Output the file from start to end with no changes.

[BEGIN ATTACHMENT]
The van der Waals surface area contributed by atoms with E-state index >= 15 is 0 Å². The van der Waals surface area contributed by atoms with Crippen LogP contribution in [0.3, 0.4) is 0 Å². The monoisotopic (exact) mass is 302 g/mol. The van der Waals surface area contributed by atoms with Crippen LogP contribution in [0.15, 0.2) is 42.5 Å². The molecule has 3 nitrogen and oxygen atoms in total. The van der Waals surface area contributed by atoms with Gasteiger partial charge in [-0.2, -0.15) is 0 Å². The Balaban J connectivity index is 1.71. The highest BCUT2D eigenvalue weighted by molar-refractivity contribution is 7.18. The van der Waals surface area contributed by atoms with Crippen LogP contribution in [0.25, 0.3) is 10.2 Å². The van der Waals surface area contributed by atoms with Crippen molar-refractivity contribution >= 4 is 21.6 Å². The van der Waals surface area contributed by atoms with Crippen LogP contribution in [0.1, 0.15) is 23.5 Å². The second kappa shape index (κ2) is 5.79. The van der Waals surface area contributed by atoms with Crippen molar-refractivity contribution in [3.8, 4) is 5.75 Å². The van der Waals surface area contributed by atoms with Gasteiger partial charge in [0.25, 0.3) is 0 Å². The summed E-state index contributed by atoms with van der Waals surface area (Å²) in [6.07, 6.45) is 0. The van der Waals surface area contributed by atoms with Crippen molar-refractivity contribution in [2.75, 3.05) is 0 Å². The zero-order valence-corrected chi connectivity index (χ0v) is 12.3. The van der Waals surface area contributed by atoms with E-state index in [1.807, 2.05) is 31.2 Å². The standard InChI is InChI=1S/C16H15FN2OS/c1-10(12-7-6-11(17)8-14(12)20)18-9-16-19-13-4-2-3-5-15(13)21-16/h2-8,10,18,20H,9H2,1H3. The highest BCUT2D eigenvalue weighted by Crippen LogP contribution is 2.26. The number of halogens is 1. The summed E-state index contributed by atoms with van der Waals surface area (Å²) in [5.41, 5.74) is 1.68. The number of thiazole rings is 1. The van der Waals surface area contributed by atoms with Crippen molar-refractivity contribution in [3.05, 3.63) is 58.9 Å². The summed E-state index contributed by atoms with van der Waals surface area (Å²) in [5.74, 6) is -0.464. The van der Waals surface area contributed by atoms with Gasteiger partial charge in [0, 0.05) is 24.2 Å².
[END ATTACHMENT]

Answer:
The van der Waals surface area contributed by atoms with E-state index >= 15 is 0 Å². The van der Waals surface area contributed by atoms with Crippen LogP contribution in [0.3, 0.4) is 0 Å². The monoisotopic (exact) mass is 302 g/mol. The van der Waals surface area contributed by atoms with Crippen LogP contribution in [0.15, 0.2) is 42.5 Å². The molecule has 3 nitrogen and oxygen atoms in total. The van der Waals surface area contributed by atoms with Gasteiger partial charge in [-0.2, -0.15) is 0 Å². The Balaban J connectivity index is 1.71. The highest BCUT2D eigenvalue weighted by molar-refractivity contribution is 7.18. The van der Waals surface area contributed by atoms with Crippen LogP contribution in [0.25, 0.3) is 10.2 Å². The van der Waals surface area contributed by atoms with Crippen molar-refractivity contribution >= 4 is 21.6 Å². The van der Waals surface area contributed by atoms with Crippen LogP contribution in [0.1, 0.15) is 23.5 Å². The second kappa shape index (κ2) is 5.79. The van der Waals surface area contributed by atoms with Crippen molar-refractivity contribution in [3.8, 4) is 5.75 Å². The van der Waals surface area contributed by atoms with Gasteiger partial charge in [0.25, 0.3) is 0 Å². The summed E-state index contributed by atoms with van der Waals surface area (Å²) in [6.07, 6.45) is 0. The van der Waals surface area contributed by atoms with Crippen molar-refractivity contribution in [2.75, 3.05) is 0 Å². The zero-order valence-corrected chi connectivity index (χ0v) is 12.3. The van der Waals surface area contributed by atoms with E-state index in [1.807, 2.05) is 31.2 Å². The standard InChI is InChI=1S/C16H15FN2OS/c1-10(12-7-6-11(17)8-14(12)20)18-9-16-19-13-4-2-3-5-15(13)21-16/h2-8,10,18,20H,9H2,1H3. The highest BCUT2D eigenvalue weighted by Crippen LogP contribution is 2.26. The number of halogens is 1. The summed E-state index contributed by atoms with van der Waals surface area (Å²) in [5.41, 5.74) is 1.68. The number of thiazole rings is 1. The van der Waals surface area contributed by atoms with Crippen molar-refractivity contribution in [3.05, 3.63) is 58.9 Å². The summed E-state index contributed by atoms with van der Waals surface area (Å²) in [5.74, 6) is -0.464. The van der Waals surface area contributed by atoms with Gasteiger partial charge in [0, 0.05) is 24.2 Å².